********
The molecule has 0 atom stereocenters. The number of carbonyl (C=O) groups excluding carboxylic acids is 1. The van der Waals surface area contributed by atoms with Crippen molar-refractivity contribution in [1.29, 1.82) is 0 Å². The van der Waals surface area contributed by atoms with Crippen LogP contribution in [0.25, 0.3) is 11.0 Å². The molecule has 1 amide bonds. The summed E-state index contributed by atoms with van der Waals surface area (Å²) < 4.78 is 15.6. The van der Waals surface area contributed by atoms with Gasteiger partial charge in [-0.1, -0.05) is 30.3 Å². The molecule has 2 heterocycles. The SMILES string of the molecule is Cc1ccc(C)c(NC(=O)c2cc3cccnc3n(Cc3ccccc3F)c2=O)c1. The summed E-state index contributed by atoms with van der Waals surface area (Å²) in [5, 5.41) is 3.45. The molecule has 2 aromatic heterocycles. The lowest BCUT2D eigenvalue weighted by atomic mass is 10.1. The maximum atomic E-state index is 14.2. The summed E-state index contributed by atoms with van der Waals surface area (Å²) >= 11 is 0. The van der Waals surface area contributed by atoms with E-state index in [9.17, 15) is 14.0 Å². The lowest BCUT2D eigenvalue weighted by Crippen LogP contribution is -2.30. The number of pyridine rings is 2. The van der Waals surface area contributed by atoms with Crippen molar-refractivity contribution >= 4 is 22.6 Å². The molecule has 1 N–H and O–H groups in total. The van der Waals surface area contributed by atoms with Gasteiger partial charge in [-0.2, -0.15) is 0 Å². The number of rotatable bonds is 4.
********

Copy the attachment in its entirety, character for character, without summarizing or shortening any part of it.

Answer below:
The molecule has 0 atom stereocenters. The number of carbonyl (C=O) groups excluding carboxylic acids is 1. The van der Waals surface area contributed by atoms with Crippen molar-refractivity contribution in [1.29, 1.82) is 0 Å². The van der Waals surface area contributed by atoms with Crippen LogP contribution in [0.25, 0.3) is 11.0 Å². The molecule has 1 amide bonds. The summed E-state index contributed by atoms with van der Waals surface area (Å²) < 4.78 is 15.6. The van der Waals surface area contributed by atoms with Gasteiger partial charge in [-0.1, -0.05) is 30.3 Å². The molecule has 2 heterocycles. The SMILES string of the molecule is Cc1ccc(C)c(NC(=O)c2cc3cccnc3n(Cc3ccccc3F)c2=O)c1. The summed E-state index contributed by atoms with van der Waals surface area (Å²) in [5, 5.41) is 3.45. The molecule has 2 aromatic heterocycles. The lowest BCUT2D eigenvalue weighted by atomic mass is 10.1. The maximum atomic E-state index is 14.2. The summed E-state index contributed by atoms with van der Waals surface area (Å²) >= 11 is 0. The van der Waals surface area contributed by atoms with E-state index in [9.17, 15) is 14.0 Å². The lowest BCUT2D eigenvalue weighted by Crippen LogP contribution is -2.30. The number of pyridine rings is 2. The van der Waals surface area contributed by atoms with Crippen molar-refractivity contribution >= 4 is 22.6 Å². The molecule has 1 N–H and O–H groups in total. The van der Waals surface area contributed by atoms with Gasteiger partial charge in [-0.2, -0.15) is 0 Å². The number of rotatable bonds is 4.